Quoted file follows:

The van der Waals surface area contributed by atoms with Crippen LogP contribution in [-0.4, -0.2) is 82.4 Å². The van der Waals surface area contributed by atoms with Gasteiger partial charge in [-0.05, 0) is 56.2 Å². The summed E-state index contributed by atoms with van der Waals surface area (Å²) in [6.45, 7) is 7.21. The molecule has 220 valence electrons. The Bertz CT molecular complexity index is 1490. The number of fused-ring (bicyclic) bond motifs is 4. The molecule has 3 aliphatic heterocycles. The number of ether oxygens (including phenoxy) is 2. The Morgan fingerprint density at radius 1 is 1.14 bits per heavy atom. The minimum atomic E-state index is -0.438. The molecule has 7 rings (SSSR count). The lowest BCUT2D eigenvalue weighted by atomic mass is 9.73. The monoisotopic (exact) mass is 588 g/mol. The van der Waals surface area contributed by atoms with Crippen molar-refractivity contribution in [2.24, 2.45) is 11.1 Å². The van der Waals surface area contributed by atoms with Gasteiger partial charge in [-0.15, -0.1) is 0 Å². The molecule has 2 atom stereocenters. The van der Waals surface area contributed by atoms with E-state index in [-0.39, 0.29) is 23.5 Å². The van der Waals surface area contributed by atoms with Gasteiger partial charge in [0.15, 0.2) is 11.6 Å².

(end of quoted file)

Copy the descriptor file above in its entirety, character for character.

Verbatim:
The van der Waals surface area contributed by atoms with Crippen LogP contribution in [-0.4, -0.2) is 82.4 Å². The van der Waals surface area contributed by atoms with Gasteiger partial charge in [-0.05, 0) is 56.2 Å². The summed E-state index contributed by atoms with van der Waals surface area (Å²) in [6.45, 7) is 7.21. The molecule has 220 valence electrons. The Bertz CT molecular complexity index is 1490. The number of fused-ring (bicyclic) bond motifs is 4. The molecule has 3 aliphatic heterocycles. The number of ether oxygens (including phenoxy) is 2. The Morgan fingerprint density at radius 1 is 1.14 bits per heavy atom. The minimum atomic E-state index is -0.438. The molecule has 7 rings (SSSR count). The lowest BCUT2D eigenvalue weighted by atomic mass is 9.73. The monoisotopic (exact) mass is 588 g/mol. The van der Waals surface area contributed by atoms with Crippen molar-refractivity contribution in [2.24, 2.45) is 11.1 Å². The van der Waals surface area contributed by atoms with Gasteiger partial charge in [-0.15, -0.1) is 0 Å². The molecule has 2 atom stereocenters. The van der Waals surface area contributed by atoms with E-state index in [-0.39, 0.29) is 23.5 Å². The van der Waals surface area contributed by atoms with Gasteiger partial charge in [0.15, 0.2) is 11.6 Å².